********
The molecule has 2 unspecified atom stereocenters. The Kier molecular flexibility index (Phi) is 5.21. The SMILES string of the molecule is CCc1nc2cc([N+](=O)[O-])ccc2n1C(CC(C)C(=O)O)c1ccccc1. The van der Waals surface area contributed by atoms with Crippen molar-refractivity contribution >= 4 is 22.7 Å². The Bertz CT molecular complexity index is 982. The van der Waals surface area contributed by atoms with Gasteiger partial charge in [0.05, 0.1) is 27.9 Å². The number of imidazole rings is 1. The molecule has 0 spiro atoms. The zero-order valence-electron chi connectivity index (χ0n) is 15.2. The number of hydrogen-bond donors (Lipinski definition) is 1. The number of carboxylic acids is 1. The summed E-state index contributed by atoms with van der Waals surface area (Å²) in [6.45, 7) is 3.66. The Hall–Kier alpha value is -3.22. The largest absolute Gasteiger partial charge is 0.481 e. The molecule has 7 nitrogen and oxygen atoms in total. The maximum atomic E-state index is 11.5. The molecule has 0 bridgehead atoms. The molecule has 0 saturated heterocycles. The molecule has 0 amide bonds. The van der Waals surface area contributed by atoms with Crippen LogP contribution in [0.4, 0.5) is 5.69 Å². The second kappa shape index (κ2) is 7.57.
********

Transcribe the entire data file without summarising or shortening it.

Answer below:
The molecule has 2 unspecified atom stereocenters. The Kier molecular flexibility index (Phi) is 5.21. The SMILES string of the molecule is CCc1nc2cc([N+](=O)[O-])ccc2n1C(CC(C)C(=O)O)c1ccccc1. The van der Waals surface area contributed by atoms with Crippen molar-refractivity contribution >= 4 is 22.7 Å². The Bertz CT molecular complexity index is 982. The van der Waals surface area contributed by atoms with Gasteiger partial charge in [0.05, 0.1) is 27.9 Å². The number of imidazole rings is 1. The molecule has 0 spiro atoms. The zero-order valence-electron chi connectivity index (χ0n) is 15.2. The number of hydrogen-bond donors (Lipinski definition) is 1. The number of carboxylic acids is 1. The summed E-state index contributed by atoms with van der Waals surface area (Å²) in [6.45, 7) is 3.66. The Hall–Kier alpha value is -3.22. The largest absolute Gasteiger partial charge is 0.481 e. The molecule has 7 nitrogen and oxygen atoms in total. The maximum atomic E-state index is 11.5. The molecule has 0 bridgehead atoms. The molecule has 0 saturated heterocycles. The molecule has 0 amide bonds. The van der Waals surface area contributed by atoms with Crippen LogP contribution in [0.4, 0.5) is 5.69 Å². The second kappa shape index (κ2) is 7.57.